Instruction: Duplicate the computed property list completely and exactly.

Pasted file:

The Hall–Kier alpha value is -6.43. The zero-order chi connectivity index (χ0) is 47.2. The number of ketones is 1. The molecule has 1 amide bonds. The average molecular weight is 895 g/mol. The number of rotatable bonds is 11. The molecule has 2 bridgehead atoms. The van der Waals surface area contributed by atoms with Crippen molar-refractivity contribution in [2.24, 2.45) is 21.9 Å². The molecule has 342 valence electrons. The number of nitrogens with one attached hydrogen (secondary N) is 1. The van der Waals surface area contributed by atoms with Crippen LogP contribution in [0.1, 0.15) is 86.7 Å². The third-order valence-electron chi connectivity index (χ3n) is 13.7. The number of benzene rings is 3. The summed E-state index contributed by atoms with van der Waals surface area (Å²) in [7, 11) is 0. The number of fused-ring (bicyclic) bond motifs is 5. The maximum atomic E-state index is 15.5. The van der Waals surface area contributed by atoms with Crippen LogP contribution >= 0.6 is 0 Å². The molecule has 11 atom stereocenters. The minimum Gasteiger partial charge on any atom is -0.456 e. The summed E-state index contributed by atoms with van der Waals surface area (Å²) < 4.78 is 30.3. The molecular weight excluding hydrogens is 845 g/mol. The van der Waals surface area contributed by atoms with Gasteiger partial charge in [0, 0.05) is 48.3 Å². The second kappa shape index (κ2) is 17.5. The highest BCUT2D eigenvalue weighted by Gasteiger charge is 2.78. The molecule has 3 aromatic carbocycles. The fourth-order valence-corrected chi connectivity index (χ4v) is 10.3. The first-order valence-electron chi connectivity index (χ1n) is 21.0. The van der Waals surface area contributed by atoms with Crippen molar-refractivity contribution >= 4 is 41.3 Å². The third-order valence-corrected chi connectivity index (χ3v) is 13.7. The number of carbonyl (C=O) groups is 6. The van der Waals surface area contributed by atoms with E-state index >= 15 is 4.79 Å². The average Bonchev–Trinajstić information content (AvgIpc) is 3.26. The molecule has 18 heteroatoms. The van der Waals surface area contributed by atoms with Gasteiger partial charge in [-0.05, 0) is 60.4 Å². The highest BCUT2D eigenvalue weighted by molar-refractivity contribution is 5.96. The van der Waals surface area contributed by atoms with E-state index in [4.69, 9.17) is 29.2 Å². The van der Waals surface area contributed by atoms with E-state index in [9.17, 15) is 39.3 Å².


The Hall–Kier alpha value is -6.43. The zero-order chi connectivity index (χ0) is 47.2. The number of ketones is 1. The molecule has 1 amide bonds. The average molecular weight is 895 g/mol. The number of rotatable bonds is 11. The molecule has 2 bridgehead atoms. The van der Waals surface area contributed by atoms with Crippen molar-refractivity contribution in [2.24, 2.45) is 21.9 Å². The molecule has 342 valence electrons. The number of nitrogens with one attached hydrogen (secondary N) is 1. The van der Waals surface area contributed by atoms with Crippen LogP contribution in [0.1, 0.15) is 86.7 Å². The third-order valence-electron chi connectivity index (χ3n) is 13.7. The number of benzene rings is 3. The summed E-state index contributed by atoms with van der Waals surface area (Å²) in [7, 11) is 0. The number of fused-ring (bicyclic) bond motifs is 5. The maximum atomic E-state index is 15.5. The van der Waals surface area contributed by atoms with Crippen LogP contribution >= 0.6 is 0 Å². The molecule has 11 atom stereocenters. The minimum Gasteiger partial charge on any atom is -0.456 e. The summed E-state index contributed by atoms with van der Waals surface area (Å²) < 4.78 is 30.3. The molecular weight excluding hydrogens is 845 g/mol. The van der Waals surface area contributed by atoms with Gasteiger partial charge in [0, 0.05) is 48.3 Å². The second kappa shape index (κ2) is 17.5. The highest BCUT2D eigenvalue weighted by Gasteiger charge is 2.78. The molecule has 3 aromatic carbocycles. The fourth-order valence-corrected chi connectivity index (χ4v) is 10.3. The first-order valence-electron chi connectivity index (χ1n) is 21.0. The van der Waals surface area contributed by atoms with Crippen molar-refractivity contribution >= 4 is 41.3 Å². The third-order valence-corrected chi connectivity index (χ3v) is 13.7. The number of carbonyl (C=O) groups is 6. The van der Waals surface area contributed by atoms with E-state index >= 15 is 4.79 Å². The average Bonchev–Trinajstić information content (AvgIpc) is 3.26. The molecule has 18 heteroatoms. The van der Waals surface area contributed by atoms with Gasteiger partial charge in [-0.05, 0) is 60.4 Å². The highest BCUT2D eigenvalue weighted by molar-refractivity contribution is 5.96. The van der Waals surface area contributed by atoms with E-state index in [4.69, 9.17) is 29.2 Å². The van der Waals surface area contributed by atoms with E-state index in [9.17, 15) is 39.3 Å².